International norms can influence the responsibility of national governments to provide health care assistance to human trafficking victims. The way in which a population views the issue of human trafficking often dictates the focus of legislation developed to address the issue. One international law that requires the governments of ratifying countries to provide victims of human trafficking with health care services is The UN Protocol to Prevent, Suppress and Punish Trafficking in Persons, Especially Women and Children. Article 6 of the Protocol has provisions that require the ratifying countries to provide access to healthcare and psychological treatment.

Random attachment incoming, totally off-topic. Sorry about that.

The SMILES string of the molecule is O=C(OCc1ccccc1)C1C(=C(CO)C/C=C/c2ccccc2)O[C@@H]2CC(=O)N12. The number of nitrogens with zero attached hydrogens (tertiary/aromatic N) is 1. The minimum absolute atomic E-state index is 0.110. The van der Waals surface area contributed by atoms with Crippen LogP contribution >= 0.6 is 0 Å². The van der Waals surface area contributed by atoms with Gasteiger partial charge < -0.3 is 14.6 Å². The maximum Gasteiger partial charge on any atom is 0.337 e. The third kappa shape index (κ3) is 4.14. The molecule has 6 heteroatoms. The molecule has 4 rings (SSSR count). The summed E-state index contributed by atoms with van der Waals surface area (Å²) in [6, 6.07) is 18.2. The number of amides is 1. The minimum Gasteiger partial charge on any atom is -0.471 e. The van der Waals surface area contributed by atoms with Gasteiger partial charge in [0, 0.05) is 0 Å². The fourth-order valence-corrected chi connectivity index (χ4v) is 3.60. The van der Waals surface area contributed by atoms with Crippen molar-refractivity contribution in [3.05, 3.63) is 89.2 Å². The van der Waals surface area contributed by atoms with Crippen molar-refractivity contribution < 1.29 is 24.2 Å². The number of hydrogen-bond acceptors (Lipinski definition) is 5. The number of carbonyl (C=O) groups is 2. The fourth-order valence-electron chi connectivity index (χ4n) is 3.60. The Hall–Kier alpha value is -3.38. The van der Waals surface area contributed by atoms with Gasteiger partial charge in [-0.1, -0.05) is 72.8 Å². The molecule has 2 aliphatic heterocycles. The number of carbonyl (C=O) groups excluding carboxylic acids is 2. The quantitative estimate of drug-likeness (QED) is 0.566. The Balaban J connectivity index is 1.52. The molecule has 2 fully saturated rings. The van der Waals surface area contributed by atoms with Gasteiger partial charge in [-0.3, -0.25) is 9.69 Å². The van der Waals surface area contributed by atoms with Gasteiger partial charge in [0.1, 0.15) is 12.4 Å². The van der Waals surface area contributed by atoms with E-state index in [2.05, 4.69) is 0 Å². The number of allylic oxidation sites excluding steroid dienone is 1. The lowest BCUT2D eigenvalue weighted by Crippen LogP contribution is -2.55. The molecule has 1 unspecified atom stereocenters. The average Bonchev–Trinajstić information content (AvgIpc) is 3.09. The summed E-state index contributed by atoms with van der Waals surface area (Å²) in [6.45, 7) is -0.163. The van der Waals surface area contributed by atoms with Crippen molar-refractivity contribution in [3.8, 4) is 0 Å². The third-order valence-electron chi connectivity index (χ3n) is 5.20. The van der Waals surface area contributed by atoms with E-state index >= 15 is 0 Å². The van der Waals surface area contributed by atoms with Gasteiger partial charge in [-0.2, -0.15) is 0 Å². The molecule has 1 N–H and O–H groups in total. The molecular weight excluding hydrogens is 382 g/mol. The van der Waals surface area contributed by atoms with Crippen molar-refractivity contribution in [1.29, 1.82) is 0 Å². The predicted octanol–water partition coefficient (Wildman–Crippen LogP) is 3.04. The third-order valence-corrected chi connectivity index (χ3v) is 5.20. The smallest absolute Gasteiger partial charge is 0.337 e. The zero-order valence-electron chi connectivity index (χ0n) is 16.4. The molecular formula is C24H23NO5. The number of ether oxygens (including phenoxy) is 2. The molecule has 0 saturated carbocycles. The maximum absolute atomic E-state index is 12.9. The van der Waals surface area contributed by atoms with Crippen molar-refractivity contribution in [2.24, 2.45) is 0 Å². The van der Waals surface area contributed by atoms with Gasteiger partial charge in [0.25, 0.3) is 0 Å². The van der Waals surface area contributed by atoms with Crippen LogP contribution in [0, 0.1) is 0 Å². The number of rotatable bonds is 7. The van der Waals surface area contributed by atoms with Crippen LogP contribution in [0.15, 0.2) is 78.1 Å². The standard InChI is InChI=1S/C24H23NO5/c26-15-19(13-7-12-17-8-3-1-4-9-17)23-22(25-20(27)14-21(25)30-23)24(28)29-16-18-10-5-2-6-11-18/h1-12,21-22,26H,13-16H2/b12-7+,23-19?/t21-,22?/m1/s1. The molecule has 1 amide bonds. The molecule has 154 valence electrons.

In addition, the Universal Declaration of Human Rights provides people the right to a standard of living that promotes healthy lifestyles, to include healthcare services. Another international document that has provisions on access to healthcare services is the International Covenant on Economic, Social and Cultural Rights, which obliges participating countries to “recognize the right of everyone to the enjoyment of the highest attainable standard of physical and mental health” and to undertake necessary steps for these obligations to be realized. Despite the existence of international and national legislation that provide victims of human trafficking with the rights to healthcare services, the successful implementation of said legislation depends on the performance of national govern ments, law enforcement, and public health agencies working together to identify the victims.